share. learn. thrive!
Last weekend myself and 2509 other cyclists lined up to ride the Valley First GranFondo Axel Merckx in Penticton B.C. The cyclists were spread out between three different distances. 1,590 rode the 160km GranFondo. 785 rode the 92km Medio Fondo and 135 rode the 50km CortoFondo. Although each cyclist, in each category, rode the same route, in the same conditions and on the same day, nobody will have the same story. Here is my story.
I had three reasons for riding the Fondo. I wanted to be at the finish line to congratulate my clients who had trained for four months for the event. It is always exciting to hear about their own experience while it is still fresh in their memory. Personally I needed to ride the Fondo as my last training ride before I left on my cycling trip to the Pyrenees on July 12th. I could have ridden alone but that wouldn’t have been nearly as much fun as the camaraderie of a big group ride. I find it exhilarating to be able to pull together with a large group of riders to complete a distance in the fastest time possible. To me this is fun.
My day started at 4:30am. I had rented a house for my team on top of Apex Mountain where the cool air made for great sleeping conditions. The thirty minute drive into Penticton gave me time to enjoy a coffee and wake up before getting my butt into the saddle. My group was spread out between different distances and different levels of riding ability so I was unsure who my new riding partners were going to be. I was soon to find out.
As we rolled into Gyro Park, Steve King was already in full swing, announcing the day’s events, promoting the sponsors and allowing a few words from the man himself Axel Merckx who also did the ride.
From the moment I left the Penticton for our first 60km loop I knew it was going to be a good day for me. My legs felt fresh, the sun was shining and after the first climb, I managed to jump in with a fast group of guys (and one girl). We worked a single pace line, allowing the front rider to pull for less than a minute before rotations. This lasted for 70km until I had to stop at the third rest stop to refuel with water and Honey Stinger waffles.
As soon as a new pack of riders came through I was off again, now with a new team, led by a man named Kelly (last name still unknown). I was later to find out that Kelly, had survived a plane crash only eight months earlier and had just finished riding the Trans Alps. His story was truly inspirational. With much thanks to Kelly, our new train picked up lone riders along the way, including a girl named Jen (last name also unknown). The reason I mention the women is because I don’t see a lot of women when I ride so I always get excited when I get to ride with other girls.
My second and last rest stop was at 115km at the Fairview Mountain Golf Course. I quickly refueled with another Honey Stinger Waffle and two fresh bottles of water. I had been extremely hesitant to stop because I knew I would lose my peloton of riders but I also knew it was more important to be properly fueled. Having reviewed the profile earlier, I knew that this was where my ride would actually start. Anything up to this point was simply a warm up for the series of four climbs that would determine if I had gone out too hard in the beginning.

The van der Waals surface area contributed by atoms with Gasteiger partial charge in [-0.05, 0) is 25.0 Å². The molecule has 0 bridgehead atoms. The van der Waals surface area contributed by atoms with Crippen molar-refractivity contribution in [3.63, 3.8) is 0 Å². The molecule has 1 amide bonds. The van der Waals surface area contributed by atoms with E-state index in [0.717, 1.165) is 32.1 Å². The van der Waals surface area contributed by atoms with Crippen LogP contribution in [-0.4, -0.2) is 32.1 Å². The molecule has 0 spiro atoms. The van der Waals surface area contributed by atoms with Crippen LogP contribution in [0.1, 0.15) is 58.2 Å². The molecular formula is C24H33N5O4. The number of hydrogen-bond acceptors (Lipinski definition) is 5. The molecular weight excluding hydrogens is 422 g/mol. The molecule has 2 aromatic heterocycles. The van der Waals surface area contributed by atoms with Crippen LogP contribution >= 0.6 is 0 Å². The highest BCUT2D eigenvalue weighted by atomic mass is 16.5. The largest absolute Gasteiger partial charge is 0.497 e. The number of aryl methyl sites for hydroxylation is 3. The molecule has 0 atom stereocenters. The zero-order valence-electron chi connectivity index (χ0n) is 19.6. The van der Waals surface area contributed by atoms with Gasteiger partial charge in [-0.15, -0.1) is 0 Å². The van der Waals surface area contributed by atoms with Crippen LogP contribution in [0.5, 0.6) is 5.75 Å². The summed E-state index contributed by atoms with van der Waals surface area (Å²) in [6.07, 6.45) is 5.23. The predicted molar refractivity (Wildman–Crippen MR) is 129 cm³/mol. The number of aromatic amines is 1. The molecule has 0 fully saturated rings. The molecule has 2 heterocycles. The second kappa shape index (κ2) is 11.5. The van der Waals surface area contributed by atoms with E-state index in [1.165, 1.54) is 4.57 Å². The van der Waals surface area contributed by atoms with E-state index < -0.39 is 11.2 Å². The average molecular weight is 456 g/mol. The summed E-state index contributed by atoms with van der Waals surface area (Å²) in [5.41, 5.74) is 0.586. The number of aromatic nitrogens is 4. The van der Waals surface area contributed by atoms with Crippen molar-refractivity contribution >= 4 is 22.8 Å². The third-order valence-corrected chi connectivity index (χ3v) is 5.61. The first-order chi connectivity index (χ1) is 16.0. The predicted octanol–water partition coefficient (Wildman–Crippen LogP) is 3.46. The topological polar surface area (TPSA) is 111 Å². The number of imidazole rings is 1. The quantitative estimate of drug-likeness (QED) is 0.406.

The secret weapon
Three weeks earlier I had borrowed a compact crank from my friend, Nic Nastic for my trip to the Pyrenees where most of the rides will include grades of 10-15%. The compact crank is a shorter crank than my regular 172 inch crank which allows for a faster cadence on steep grades, preventing muscle fatigue on the long rides. This was to my advantage. The only problem of being able to climb faster was the fact that now I was all alone. I had two choices: I could wait for a team to catch up or I could try to sprint ahead to find a new team. With only 40km left to ride, I risked the chance of trying to find a new group ahead of me.
Now it is a race
Now that I was close to the finish, I had a new goal of finishing under five hours. With each person I passed, I told them to jump on, picking up as many people as I could to form a new train. Once we had five new riders, I dropped to the back to recover. One by one we would lose a rider but pick up a new one as we made our way along the 97 highway into Penticton.
The end is near
The last 5km felt like it stretched on for hours. With only one person left in the train, we rotated every 30seconds trying to keep the pace over 30km/hr into the headwind. I watched the time tick away and pushed harder to finish under my goal time. And so we always seem to find energy for the kick to the finish, giving me four minutes to spare. My final time was 4:56 placing me 9th female overall and 4th in my age group.
This is only one story out of 2509 who all rode with me that day. What was your story?